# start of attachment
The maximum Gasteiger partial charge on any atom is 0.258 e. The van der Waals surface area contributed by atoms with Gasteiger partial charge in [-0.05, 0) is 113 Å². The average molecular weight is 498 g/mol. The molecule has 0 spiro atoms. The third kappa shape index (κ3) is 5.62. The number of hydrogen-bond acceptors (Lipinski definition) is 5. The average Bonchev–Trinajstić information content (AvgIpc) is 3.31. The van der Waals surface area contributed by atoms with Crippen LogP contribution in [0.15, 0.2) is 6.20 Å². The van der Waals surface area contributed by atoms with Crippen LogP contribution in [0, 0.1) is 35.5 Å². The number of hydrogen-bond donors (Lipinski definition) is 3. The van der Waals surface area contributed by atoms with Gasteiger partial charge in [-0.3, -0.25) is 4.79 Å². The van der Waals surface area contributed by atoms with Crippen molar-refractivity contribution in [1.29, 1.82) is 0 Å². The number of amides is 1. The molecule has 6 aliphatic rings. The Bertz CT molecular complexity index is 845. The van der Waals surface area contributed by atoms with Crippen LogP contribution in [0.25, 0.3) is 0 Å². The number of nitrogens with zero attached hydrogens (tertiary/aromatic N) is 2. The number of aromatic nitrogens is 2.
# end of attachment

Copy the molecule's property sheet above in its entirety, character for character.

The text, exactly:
The maximum Gasteiger partial charge on any atom is 0.258 e. The van der Waals surface area contributed by atoms with Gasteiger partial charge in [-0.05, 0) is 113 Å². The average molecular weight is 498 g/mol. The molecule has 0 spiro atoms. The third kappa shape index (κ3) is 5.62. The number of hydrogen-bond acceptors (Lipinski definition) is 5. The average Bonchev–Trinajstić information content (AvgIpc) is 3.31. The van der Waals surface area contributed by atoms with Crippen LogP contribution in [0.15, 0.2) is 6.20 Å². The van der Waals surface area contributed by atoms with Crippen LogP contribution in [0, 0.1) is 35.5 Å². The number of hydrogen-bond donors (Lipinski definition) is 3. The van der Waals surface area contributed by atoms with Gasteiger partial charge in [-0.3, -0.25) is 4.79 Å². The van der Waals surface area contributed by atoms with Crippen molar-refractivity contribution in [1.29, 1.82) is 0 Å². The number of amides is 1. The molecule has 6 aliphatic rings. The Bertz CT molecular complexity index is 845. The van der Waals surface area contributed by atoms with Crippen LogP contribution in [0.25, 0.3) is 0 Å². The number of nitrogens with zero attached hydrogens (tertiary/aromatic N) is 2. The number of aromatic nitrogens is 2.